Having spent time recently writing about Sarah Houghton-Jan and Lori Reed, two trainer-teacher-learners who embody the true spirit of volunteerism in all they do, I’m turning toward another friend whose volunteer efforts in the world of nonprofit organizations provide a timeless example of how those facing tremendous challenges sometimes keep the rest of us inspired.
David Moebs has touched and changed a lot of lives through his commitment to the arts. A professional clarinetist and teacher working with children through the San Francisco Conservatory of Music Preparatory Department, he attracted significant numbers of undergraduate- and graduate-level students to the school while also employed in its admissions office, and his efforts on behalf of his fellow musicians in the Sacramento Symphony until the organization folded in 1996 gave him a level of credibility others might not have achieved.
Like Sarah and Lori, he accomplished much of this after learning that he was facing severe physical challenges: he was diagnosed as being HIV-positive in 1985. During the initial years after he received that diagnosis, this wonderful educator volunteered for clinical tests designed to find ways to lessen or eradicate the effects of AIDS. He maintained his position as a Conservatory employee, a Prep Department instructor, and member of the Sacramento Symphony. And he continued, with whatever free time he had, to work on behalf of those he cared about by volunteering to serve on the Symphony musician union’s negotiating team during extremely stressful discussions even though he understood that the effects of that stress might have devastating effects on his health.
Remembering some of the difficulties he had as a young gay man in a less than accepting environment, he looked for ways to help others in a similar situation better cope with the challenges they faced. Wanting to use his knowledge of and passion for the arts in those endeavors, he enrolled in a creative writing course and considered adding coursework to his already busy schedule so he could earn a counseling degree which would qualify him to work with gay teens who needed all the support they could find.
When David’s health took a drastic and potentially fatal turn for the worse with a diagnosis of Progressive Multifocal Leukoencephalopathy—PML—most of us assumed he was finally out of time. As PML rapidly progressed over a two-month period by consuming significant levels of the myelin sheath around his nerves, his ability to play clarinet rapidly disappeared. Along with his ability to move and talk and maintain his independence. But his sense of humor during that awful period of time never failed; as a few of us were watching television together one evening and sat through a commercial citing the symptoms of diabetes—all of which matched parts of what he was experiencing—he looked at us, smiled, and struggled to say, “Oh, thank God; I thought I had PML.”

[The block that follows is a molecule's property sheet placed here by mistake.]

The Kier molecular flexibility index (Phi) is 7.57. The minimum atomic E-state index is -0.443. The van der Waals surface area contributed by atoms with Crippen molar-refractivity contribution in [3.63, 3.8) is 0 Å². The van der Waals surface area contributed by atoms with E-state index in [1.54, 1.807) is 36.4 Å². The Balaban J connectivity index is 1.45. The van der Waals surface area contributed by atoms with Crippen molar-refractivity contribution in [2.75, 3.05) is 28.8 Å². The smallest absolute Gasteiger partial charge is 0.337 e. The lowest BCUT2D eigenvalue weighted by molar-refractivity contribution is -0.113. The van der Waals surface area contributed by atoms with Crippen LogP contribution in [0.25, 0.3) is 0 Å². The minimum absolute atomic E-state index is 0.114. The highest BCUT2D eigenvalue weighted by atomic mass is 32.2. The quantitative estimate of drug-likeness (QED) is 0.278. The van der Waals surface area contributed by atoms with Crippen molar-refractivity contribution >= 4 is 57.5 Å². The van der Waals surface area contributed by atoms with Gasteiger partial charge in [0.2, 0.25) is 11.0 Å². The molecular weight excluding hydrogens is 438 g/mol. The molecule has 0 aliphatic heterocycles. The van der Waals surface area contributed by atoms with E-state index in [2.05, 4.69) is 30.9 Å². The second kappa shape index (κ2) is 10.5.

The rapid decline appeared to reverse itself on Thanksgiving morning that year; without warning or explanation, he was able to get out of his bed, walk around a little, and eventually join us for a Thanksgiving meal. Over the next few months, he began feeling well enough to attempt to play the clarinet again. He took steps to register for those counseling courses he had been hoping to complete. And he even began driving short distances again.
But at the end of what appeared to be an entire year of recovery, the effects of PML became apparent once again, and within a few months he was no longer able to remain at home even with the around-the-clock care friends and professional nursing staff were struggling to provide. So in May 1998, he moved into Coming Home Hospice, in San Francisco’s Castro District. As he drifted in and out of consciousness, his friends would sometimes see him reach into the air and flutter his fingers.
“Was he a musician?” one of the hospice attendants asked. “It looks like he’s trying to play an instrument.”
We gladly volunteered to hold his hands and rub his back long after he stopped giving any sign that he knew we were there. His eyes stared blankly up toward one of the corners of the ceiling.
“We call it ‘watching the angels,” a hospice worker told us. “It’s very common when the end is near.”
I read him passages from his favorite books even though there were no visible responses, and I didn’t care whether he was trying to communicate with me or was simply displaying reflex actions when I felt his hand squeeze mine a couple of times.
And when he passed away, exactly eleven years ago, I knew I’d lost an irreplaceable friend. Who continues to inspire me to watch for the angels in my life. And to volunteer in every way I can to carry on the spirit they embody.
–In memory of David, January 27, 1959 – June 6, 1998